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Brexit FAQ

Will my passport be valid after Brexit?

If you currently have a valid passport, you will be able to continue to travel to Europe until it expires.

If your passport is currently valid, is maroon and states ‘European Union’ on the front, you’ll be able to continue using this until we leave the EU on the 1st January 2021. If you wish to travel after this date, you will need to apply for a new passport.

Previously, if you renewed your passport early, any additional months you had remaining would be added to your new passport. However, the Government has warned British travellers who hold passports with any extra months added from their previous passport, that those extra months will now no longer count.

Those who do not meet the appropriate requirements on their passport may not be able to enter EU countries. The Government has set up a page that can help travellers understand whether their passport is valid for the country they intend to visit. You can visit that page here.

These rules do not apply to travel to Ireland. You can continue to use your passport as long as it’s valid for the length of your stay.

Will roaming charges change after Brexit?

Although telecoms providers such as EE, Three and O2 have said that they have no immediate plans to change how they currently deal with roaming charges, the Government has introduced legislation which a) caps the amount of mobile data consumers can use by accident whilst abroad to £45, and b) ensures consumers receive alerts when they reach 80% of their data usage.

We’d always advise to check your roaming charges policy with your provide before you travel, to prevent any unexpected surprises!

At the airport, which passport line do I follow after Brexit?

Before Brexit, we could sail through border and passport control by joining the EU queue but after 1st January 2021, we’ll no longer be part of the European Union and will have to join the third-country queue through border and passport control.

Will I need a VISA to travel to Europe after Brexit?

VISA documentation has changed so travellers should check what is required for their trip before they travel. If your holiday plans post-Brexit include travelling to Europe for less than 90 days, you won’t need a VISA. However, if you plan on travelling to or around Europe for more than 90 days in any 180-consecutive day period, you’ll need to get a VISA specific for your type of travel. This will also apply to Iceland, Lichtenstein, Norway and Switzerland.

Different rules apply when visiting Bulgaria, Croatia, Cyprus and Romania. You can make a 90-day trip to any of these countries and not use up you 90-day allowance for other EU countries.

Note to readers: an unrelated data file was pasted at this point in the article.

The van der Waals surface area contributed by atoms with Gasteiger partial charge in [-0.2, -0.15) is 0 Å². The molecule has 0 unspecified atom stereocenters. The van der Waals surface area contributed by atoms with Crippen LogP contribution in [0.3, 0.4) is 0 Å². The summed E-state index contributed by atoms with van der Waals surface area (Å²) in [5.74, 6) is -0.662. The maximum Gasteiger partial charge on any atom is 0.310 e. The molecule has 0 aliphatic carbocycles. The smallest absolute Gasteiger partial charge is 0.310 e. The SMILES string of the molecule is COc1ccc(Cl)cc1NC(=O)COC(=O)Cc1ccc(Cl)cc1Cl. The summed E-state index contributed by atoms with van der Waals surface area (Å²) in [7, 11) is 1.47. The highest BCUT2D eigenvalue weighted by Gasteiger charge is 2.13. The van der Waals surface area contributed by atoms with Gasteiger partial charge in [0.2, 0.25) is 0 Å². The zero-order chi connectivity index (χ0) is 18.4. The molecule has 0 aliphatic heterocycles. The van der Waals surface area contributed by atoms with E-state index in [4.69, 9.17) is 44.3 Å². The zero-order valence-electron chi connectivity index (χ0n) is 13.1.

You can visit the Government’s page for your specific destination country for information on how to get a VISA here.

Will Brexit affect your Emergency Assistance service?

Our team will still be available 24/7 to take your emergency assistance calls as and when required, and Brexit will not affect the service we provide to travellers whilst they are abroad.

As we require customers to call our Emergency Assistance service from abroad, please bear in mind that your service provider’s roaming charges may apply and could mean that you incur additional costs.

How will Brexit affect medical treatment costs?

The UK government has now reached an agreement on healthcare when travelling to the EU and have confirmed that an individual’s EHIC card will remain valid until it expires for all countries in the EU except Norway, Iceland, Liechtenstein and Switzerland.

The UK government have also advised that once your EHIC expires, you can apply for a UK Global Health Insurance Card or GHIC which you can apply for here. Be aware of unofficial websites, which may charge if you apply through them. A GHIC is free of charge.

Please note the EHIC/GHIC will not be accepted in private clinics. Make sure that your travel insurance policy has adequate cover for medical expenses, including repatriation and air ambulance costs, to ensure that they meet your needs. We would also always advise customers to ensure they had declared any and all medical conditions to their travel insurance provider to protect them from having any claim declined.

+If you’re abroad and do not have your EHIC/GHIC card with you

You can now get a Provisional Replacement Certificate or PRC in order to prove your entitlement to medically necessary healthcare if you are travelling within Europe and forget your EHIC/GHIC. This will give you the same cover as the cards until you return home.

You’ll need to apply for a PRC by calling Overseas Healthcare Services at the NHS Business Services Authority on +44 (0)191 218 1999. They are open Monday to Friday, 8am to 6pm.

If you are unable to call, someone else can apply on your behalf.

If you need it outside the opening hours stated above, you should call as soon as possible the next working day.

When calling for a PRC, you’ll need to give:

  • Your National Insurance number
  • Your name
  • Your address
  • Your date of birth
  • The name of the treatment facility
  • The email address for the specific department of the organisation providing your treatment

*Disclaimer: All information was correct at the time of writing 14/01/2021. This content will be updated as new information is released

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